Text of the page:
Trade and markets


Commodity Group
Policy Category
Renewable energy
Policy Instrument
Biofuel policy
Released its National Policy on Biofuels, which includes indicative mandatory blending targets for biodiesel by 2030 and emphasizes the reliance on biofuels produced from domestic raw materials.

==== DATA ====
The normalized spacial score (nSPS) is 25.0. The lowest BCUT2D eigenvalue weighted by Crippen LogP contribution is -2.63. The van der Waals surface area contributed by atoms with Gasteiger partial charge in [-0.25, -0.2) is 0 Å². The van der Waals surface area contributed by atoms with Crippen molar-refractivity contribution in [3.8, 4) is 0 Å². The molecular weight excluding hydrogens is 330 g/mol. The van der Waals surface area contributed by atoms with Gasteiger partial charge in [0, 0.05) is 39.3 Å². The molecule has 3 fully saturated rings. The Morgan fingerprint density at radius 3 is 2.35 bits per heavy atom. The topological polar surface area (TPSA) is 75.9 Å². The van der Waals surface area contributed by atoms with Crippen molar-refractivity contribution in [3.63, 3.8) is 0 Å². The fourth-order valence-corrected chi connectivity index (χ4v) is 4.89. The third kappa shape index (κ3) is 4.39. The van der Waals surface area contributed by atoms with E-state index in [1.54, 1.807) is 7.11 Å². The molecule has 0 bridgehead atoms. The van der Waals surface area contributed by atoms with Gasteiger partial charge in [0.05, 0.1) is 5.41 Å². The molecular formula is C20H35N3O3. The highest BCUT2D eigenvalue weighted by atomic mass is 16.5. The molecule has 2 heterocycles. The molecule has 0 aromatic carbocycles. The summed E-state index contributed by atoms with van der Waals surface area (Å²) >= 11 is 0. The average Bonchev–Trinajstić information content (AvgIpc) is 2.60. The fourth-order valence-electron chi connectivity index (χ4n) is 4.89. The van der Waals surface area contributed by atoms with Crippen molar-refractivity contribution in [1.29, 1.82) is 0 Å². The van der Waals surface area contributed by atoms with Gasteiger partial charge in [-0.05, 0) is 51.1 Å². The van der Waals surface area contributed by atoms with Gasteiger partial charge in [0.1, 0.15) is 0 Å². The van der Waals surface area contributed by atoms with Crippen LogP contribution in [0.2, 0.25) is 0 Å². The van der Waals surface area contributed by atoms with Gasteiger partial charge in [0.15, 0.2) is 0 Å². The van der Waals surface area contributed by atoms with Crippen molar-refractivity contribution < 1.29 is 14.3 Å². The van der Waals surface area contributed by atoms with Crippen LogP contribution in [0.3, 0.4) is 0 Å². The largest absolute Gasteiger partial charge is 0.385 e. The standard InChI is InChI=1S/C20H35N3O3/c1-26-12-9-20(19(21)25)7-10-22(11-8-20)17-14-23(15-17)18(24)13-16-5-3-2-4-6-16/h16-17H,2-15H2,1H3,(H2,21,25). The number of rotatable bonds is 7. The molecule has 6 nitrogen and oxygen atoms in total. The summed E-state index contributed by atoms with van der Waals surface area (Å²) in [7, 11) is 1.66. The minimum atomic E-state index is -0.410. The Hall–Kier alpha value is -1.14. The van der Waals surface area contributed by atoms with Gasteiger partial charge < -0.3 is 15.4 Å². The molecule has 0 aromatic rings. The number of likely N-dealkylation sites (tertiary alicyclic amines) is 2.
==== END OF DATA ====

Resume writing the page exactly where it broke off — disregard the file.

India’s recently released National Policy on Biofuels envisages indicative targets of 20 percent gasoline blends for ethanol and 5 percent diesel blends for biodiesel by 2030, which compares to current penetration rates of around 3 percent and less than 0.2 percent for ethanol and biodiesel respectively. Road and rail transport is estimated to account for about half of total biodiesel consumption, with off-road farm transport and various stationary and portable applications accounting for the remainder. Today’s low biodiesel penetration rate is attributed to multiple constraints, notably the lack of a dedicated, integrated supply chain, limited feedstock availability, and restrictions on imports. India’s six biodiesel plants hold a combined installed capacity of 574 000 tonnes per year, whereas actual output in 2018 is estimated at merely 165 000 tonnes. Currently, the main feedstock used are palm stearin, UCO and animal fats. The Government’s new biofuel policy focuses on fuels produced from domestic raw materials. In the case of biodiesel, the recommended feedstock comprise non-edible oilseeds, used cooking oil (UCO), animal tallow, acid oils and algae. The policy includes strict rules to prevent UCO from re-entering the food chain and envisages the establishment of appropriate collection mechanisms to increase the supply of UCO for biodiesel production (see also MPPU Aug.’18). Moreover, it recommends the use of wastelands and inter-cropping for feedstock generation, with a focus on non-edible oil bearing trees and crops as well as other biomass, for which suitable supply chain mechanisms and fair price mechanisms are to be put in place. With regard to non-edible oilcrops, trials with jatropha curcas, an oilplant promoted under India’s National Biodiesel Mission, raised multiple questions about the crop’s agronomic and economic viability (see also MPPU June’13).